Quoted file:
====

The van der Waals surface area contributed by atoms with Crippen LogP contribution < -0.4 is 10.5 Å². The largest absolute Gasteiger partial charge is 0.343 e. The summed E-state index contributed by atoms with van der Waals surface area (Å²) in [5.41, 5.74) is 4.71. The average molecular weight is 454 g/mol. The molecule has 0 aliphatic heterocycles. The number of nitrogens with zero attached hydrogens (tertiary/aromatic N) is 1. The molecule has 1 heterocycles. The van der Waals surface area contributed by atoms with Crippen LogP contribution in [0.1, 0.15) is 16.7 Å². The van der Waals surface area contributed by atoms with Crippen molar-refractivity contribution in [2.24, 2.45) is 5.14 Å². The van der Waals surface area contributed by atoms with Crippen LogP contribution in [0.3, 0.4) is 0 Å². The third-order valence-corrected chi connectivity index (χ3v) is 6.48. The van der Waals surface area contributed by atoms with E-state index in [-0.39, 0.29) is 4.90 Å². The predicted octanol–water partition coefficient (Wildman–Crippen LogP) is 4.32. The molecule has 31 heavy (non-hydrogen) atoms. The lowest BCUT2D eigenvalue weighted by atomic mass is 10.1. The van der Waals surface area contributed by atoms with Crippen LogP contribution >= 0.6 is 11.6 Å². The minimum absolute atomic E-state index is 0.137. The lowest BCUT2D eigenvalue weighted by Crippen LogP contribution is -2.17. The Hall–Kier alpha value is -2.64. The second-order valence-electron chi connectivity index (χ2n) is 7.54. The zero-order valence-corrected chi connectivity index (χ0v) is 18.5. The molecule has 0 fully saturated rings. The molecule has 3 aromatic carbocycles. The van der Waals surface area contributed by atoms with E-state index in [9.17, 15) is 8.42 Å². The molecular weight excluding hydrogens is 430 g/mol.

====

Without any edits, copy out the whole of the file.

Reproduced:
The van der Waals surface area contributed by atoms with Crippen LogP contribution < -0.4 is 10.5 Å². The largest absolute Gasteiger partial charge is 0.343 e. The summed E-state index contributed by atoms with van der Waals surface area (Å²) in [5.41, 5.74) is 4.71. The average molecular weight is 454 g/mol. The molecule has 0 aliphatic heterocycles. The number of nitrogens with zero attached hydrogens (tertiary/aromatic N) is 1. The molecule has 1 heterocycles. The van der Waals surface area contributed by atoms with Crippen LogP contribution in [0.1, 0.15) is 16.7 Å². The van der Waals surface area contributed by atoms with Crippen molar-refractivity contribution in [2.24, 2.45) is 5.14 Å². The van der Waals surface area contributed by atoms with Crippen LogP contribution in [0.3, 0.4) is 0 Å². The third-order valence-corrected chi connectivity index (χ3v) is 6.48. The van der Waals surface area contributed by atoms with E-state index in [-0.39, 0.29) is 4.90 Å². The predicted octanol–water partition coefficient (Wildman–Crippen LogP) is 4.32. The molecule has 31 heavy (non-hydrogen) atoms. The lowest BCUT2D eigenvalue weighted by atomic mass is 10.1. The van der Waals surface area contributed by atoms with Crippen LogP contribution >= 0.6 is 11.6 Å². The minimum absolute atomic E-state index is 0.137. The lowest BCUT2D eigenvalue weighted by Crippen LogP contribution is -2.17. The Hall–Kier alpha value is -2.64. The second-order valence-electron chi connectivity index (χ2n) is 7.54. The zero-order valence-corrected chi connectivity index (χ0v) is 18.5. The molecule has 0 fully saturated rings. The molecule has 3 aromatic carbocycles. The van der Waals surface area contributed by atoms with E-state index in [9.17, 15) is 8.42 Å². The molecular weight excluding hydrogens is 430 g/mol.